Harmon continues family tradition of community banking

Filed under: One on One | Tags:, ,
Megan Harmon’s family has owned The Eastern Colorado Bank since 1944.

Megan Harmon’s family has owned The Eastern Colorado Bank since 1944.

While in high school, Megan Harmon helped during calving season on a ranch — and was convinced she’d be a large-animal veterinarian.

But a few science classes during college persuaded her otherwise, and she switched majors. After writing computer code for an information technology consulting firm for several years, she joined the Garden of the Gods Bank.

At work, she values the team — “you’re only as good as your employees.” And, for clients, she creates simple solutions to take the confusion out of banking and make their lives/businesses “easier to navigate.”

She recently took time to tell CSBJ about herself and her organization.

Organization: Garden of the Gods Bank, a branch of The Eastern Colorado Bank

Position: Regional president/COO

Hometown: Cheyenne Wells

How long have you lived in Colorado Springs: Since 2003

Education: Bachelor’s degree in business administration from Colorado State University; diploma from the Graduate School of Banking at Colorado.

A few words about your organization: The bank was founded during 1944 by my grandparents. We focus on providing banking services tailored to the needs of ranchers, farmers, small business owners and professionals in Colorado.

Recent accomplishments: I’m proud that I’m juggling being a mother of two little girls while continuing to develop my career. I was named chief operating officer while expecting my second child, and it has taken considerable effort to balance my responsibilities, at home and at work.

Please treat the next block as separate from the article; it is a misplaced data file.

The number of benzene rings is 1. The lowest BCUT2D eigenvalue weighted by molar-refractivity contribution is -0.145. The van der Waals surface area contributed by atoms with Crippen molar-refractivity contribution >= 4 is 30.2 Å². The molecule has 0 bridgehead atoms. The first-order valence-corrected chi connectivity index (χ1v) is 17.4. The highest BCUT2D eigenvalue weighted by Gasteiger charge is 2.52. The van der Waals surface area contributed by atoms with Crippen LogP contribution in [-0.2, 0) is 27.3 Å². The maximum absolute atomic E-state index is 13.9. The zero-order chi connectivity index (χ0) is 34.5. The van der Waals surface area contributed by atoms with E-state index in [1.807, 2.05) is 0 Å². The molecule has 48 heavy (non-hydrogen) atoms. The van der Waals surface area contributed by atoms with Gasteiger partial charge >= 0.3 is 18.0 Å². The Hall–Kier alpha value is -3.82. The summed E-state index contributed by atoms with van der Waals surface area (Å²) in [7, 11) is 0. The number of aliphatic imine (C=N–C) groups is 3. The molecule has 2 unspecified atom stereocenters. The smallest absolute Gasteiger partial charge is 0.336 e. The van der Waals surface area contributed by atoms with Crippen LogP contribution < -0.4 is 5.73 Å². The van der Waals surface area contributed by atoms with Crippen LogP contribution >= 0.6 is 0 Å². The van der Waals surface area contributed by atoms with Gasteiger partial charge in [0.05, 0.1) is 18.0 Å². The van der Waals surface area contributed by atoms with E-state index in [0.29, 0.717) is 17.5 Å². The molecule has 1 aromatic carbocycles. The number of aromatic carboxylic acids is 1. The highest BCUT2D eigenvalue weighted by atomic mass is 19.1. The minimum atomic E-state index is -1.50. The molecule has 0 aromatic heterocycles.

I don’t know if you can say I’ve “accomplished” this, but I am working hard on it.

Biggest career break: I was asked to move to Colorado Springs and open Garden of the Gods Bank during 2003. I was in charge of opening the branch, hiring all the employees and growing our customer base.

It was a great learning experience, and I had the opportunity to hire exceptional people who shared my commitment to excellent customer service.

The toughest part of your job: Keeping up with the regulatory changes and congressional legislation that are such a large part of our industry.

Someone you admire: My husband. Shortly after our second daughter arrived, he decided to take a break from his career to stay home and raise our two daughters.

About your family: I am married to David, and we have two daughters. Allison just turned 3 and Abigail is almost 9 months old. I have the privilege of working with my father, mother and brother in the family business.

Something else you’d like to accomplish: Continue to try to make a difference in my employees’ lives, and strive to be a compassionate and motivating mentor for my team.

How your business will change in the next decade: The regulatory environment will continue to be difficult, and banks will spend even more of their time and resources on complying with these changes.

Banks will spend a lot of energy fighting legislation and regulations that are intended to help the consumer but will only confuse them.

What book are you currently reading? “The King of Heists,” by J. North Conway.

What is the one thing you would change about Colorado Springs? I would like to see Colorado Springs continue to find ways to be more business friendly, both to existing businesses and in its efforts to attract new business.